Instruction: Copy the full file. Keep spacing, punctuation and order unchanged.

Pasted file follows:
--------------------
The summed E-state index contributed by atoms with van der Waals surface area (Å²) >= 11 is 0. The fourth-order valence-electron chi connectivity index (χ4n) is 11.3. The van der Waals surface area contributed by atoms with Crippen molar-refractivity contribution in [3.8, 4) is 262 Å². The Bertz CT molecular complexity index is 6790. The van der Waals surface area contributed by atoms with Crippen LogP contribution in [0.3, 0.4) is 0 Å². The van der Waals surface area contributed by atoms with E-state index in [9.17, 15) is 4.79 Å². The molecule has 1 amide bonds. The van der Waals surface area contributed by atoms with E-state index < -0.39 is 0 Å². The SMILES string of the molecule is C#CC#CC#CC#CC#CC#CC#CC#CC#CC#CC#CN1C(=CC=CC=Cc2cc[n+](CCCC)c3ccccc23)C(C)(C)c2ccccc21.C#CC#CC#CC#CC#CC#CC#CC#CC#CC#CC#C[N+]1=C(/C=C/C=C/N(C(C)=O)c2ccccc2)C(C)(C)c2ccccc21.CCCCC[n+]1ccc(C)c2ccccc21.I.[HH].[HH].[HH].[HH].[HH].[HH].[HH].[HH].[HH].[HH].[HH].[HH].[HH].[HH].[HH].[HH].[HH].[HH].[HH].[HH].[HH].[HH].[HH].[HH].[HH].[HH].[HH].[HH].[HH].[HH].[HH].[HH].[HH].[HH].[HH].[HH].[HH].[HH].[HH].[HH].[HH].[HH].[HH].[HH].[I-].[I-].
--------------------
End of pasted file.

The summed E-state index contributed by atoms with van der Waals surface area (Å²) >= 11 is 0. The fourth-order valence-electron chi connectivity index (χ4n) is 11.3. The van der Waals surface area contributed by atoms with Crippen molar-refractivity contribution in [3.8, 4) is 262 Å². The Bertz CT molecular complexity index is 6790. The van der Waals surface area contributed by atoms with Crippen LogP contribution in [0.3, 0.4) is 0 Å². The van der Waals surface area contributed by atoms with E-state index in [9.17, 15) is 4.79 Å². The molecule has 1 amide bonds. The van der Waals surface area contributed by atoms with E-state index < -0.39 is 0 Å². The SMILES string of the molecule is C#CC#CC#CC#CC#CC#CC#CC#CC#CC#CC#CN1C(=CC=CC=Cc2cc[n+](CCCC)c3ccccc23)C(C)(C)c2ccccc21.C#CC#CC#CC#CC#CC#CC#CC#CC#CC#CC#C[N+]1=C(/C=C/C=C/N(C(C)=O)c2ccccc2)C(C)(C)c2ccccc21.CCCCC[n+]1ccc(C)c2ccccc21.I.[HH].[HH].[HH].[HH].[HH].[HH].[HH].[HH].[HH].[HH].[HH].[HH].[HH].[HH].[HH].[HH].[HH].[HH].[HH].[HH].[HH].[HH].[HH].[HH].[HH].[HH].[HH].[HH].[HH].[HH].[HH].[HH].[HH].[HH].[HH].[HH].[HH].[HH].[HH].[HH].[HH].[HH].[HH].[HH].[I-].[I-].